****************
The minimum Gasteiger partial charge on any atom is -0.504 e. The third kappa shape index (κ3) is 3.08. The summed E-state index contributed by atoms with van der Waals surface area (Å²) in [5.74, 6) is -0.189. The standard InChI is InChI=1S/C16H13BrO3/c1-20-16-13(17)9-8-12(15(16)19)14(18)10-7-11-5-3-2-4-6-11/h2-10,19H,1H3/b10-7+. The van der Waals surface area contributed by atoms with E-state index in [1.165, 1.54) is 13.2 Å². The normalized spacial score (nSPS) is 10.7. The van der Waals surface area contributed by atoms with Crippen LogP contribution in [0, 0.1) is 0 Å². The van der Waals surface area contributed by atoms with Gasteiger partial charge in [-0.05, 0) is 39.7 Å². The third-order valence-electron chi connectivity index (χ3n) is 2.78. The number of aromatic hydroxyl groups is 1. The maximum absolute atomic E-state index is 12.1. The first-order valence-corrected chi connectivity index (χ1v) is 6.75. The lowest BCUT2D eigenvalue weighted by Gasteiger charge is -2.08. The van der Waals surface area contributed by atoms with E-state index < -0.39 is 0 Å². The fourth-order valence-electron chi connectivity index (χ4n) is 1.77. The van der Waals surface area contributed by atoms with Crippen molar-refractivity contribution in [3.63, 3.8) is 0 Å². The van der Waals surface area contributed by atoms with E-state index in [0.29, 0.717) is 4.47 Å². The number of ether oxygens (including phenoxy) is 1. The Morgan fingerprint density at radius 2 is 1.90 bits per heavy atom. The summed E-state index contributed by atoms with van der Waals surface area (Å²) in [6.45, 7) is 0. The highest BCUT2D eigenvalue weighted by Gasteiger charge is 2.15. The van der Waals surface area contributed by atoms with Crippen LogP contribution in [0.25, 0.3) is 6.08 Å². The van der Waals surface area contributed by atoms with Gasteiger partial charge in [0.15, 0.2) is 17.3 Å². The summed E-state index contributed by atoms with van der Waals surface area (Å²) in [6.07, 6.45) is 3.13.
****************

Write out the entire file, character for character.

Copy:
The minimum Gasteiger partial charge on any atom is -0.504 e. The third kappa shape index (κ3) is 3.08. The summed E-state index contributed by atoms with van der Waals surface area (Å²) in [5.74, 6) is -0.189. The standard InChI is InChI=1S/C16H13BrO3/c1-20-16-13(17)9-8-12(15(16)19)14(18)10-7-11-5-3-2-4-6-11/h2-10,19H,1H3/b10-7+. The van der Waals surface area contributed by atoms with E-state index in [1.165, 1.54) is 13.2 Å². The normalized spacial score (nSPS) is 10.7. The van der Waals surface area contributed by atoms with Crippen LogP contribution in [0, 0.1) is 0 Å². The van der Waals surface area contributed by atoms with Gasteiger partial charge in [-0.05, 0) is 39.7 Å². The third-order valence-electron chi connectivity index (χ3n) is 2.78. The number of aromatic hydroxyl groups is 1. The maximum absolute atomic E-state index is 12.1. The first-order valence-corrected chi connectivity index (χ1v) is 6.75. The lowest BCUT2D eigenvalue weighted by Gasteiger charge is -2.08. The van der Waals surface area contributed by atoms with E-state index < -0.39 is 0 Å². The fourth-order valence-electron chi connectivity index (χ4n) is 1.77. The van der Waals surface area contributed by atoms with Crippen molar-refractivity contribution in [3.63, 3.8) is 0 Å². The van der Waals surface area contributed by atoms with E-state index in [0.29, 0.717) is 4.47 Å². The number of ether oxygens (including phenoxy) is 1. The Morgan fingerprint density at radius 2 is 1.90 bits per heavy atom. The summed E-state index contributed by atoms with van der Waals surface area (Å²) in [6.45, 7) is 0. The highest BCUT2D eigenvalue weighted by Gasteiger charge is 2.15. The van der Waals surface area contributed by atoms with Crippen LogP contribution in [0.25, 0.3) is 6.08 Å². The van der Waals surface area contributed by atoms with Gasteiger partial charge in [0.15, 0.2) is 17.3 Å². The summed E-state index contributed by atoms with van der Waals surface area (Å²) in [6.07, 6.45) is 3.13.